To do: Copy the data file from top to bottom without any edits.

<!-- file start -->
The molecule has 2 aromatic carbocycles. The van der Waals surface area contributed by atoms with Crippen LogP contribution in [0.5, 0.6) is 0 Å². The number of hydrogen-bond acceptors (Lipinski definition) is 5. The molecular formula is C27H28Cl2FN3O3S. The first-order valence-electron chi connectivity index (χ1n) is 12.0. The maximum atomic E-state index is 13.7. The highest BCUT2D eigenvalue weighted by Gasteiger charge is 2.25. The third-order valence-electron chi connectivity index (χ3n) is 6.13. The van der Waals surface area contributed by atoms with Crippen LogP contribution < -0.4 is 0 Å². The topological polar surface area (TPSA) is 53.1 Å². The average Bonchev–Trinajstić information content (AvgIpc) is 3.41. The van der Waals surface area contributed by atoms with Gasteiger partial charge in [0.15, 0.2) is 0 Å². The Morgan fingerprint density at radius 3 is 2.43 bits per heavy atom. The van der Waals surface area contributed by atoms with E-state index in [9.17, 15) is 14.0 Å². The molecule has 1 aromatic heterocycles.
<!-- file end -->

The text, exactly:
The molecule has 2 aromatic carbocycles. The van der Waals surface area contributed by atoms with Crippen LogP contribution in [0.5, 0.6) is 0 Å². The number of hydrogen-bond acceptors (Lipinski definition) is 5. The molecular formula is C27H28Cl2FN3O3S. The first-order valence-electron chi connectivity index (χ1n) is 12.0. The maximum atomic E-state index is 13.7. The highest BCUT2D eigenvalue weighted by Gasteiger charge is 2.25. The third-order valence-electron chi connectivity index (χ3n) is 6.13. The van der Waals surface area contributed by atoms with Crippen LogP contribution < -0.4 is 0 Å². The topological polar surface area (TPSA) is 53.1 Å². The average Bonchev–Trinajstić information content (AvgIpc) is 3.41. The van der Waals surface area contributed by atoms with Gasteiger partial charge in [0.15, 0.2) is 0 Å². The Morgan fingerprint density at radius 3 is 2.43 bits per heavy atom. The van der Waals surface area contributed by atoms with E-state index in [9.17, 15) is 14.0 Å². The molecule has 1 aromatic heterocycles.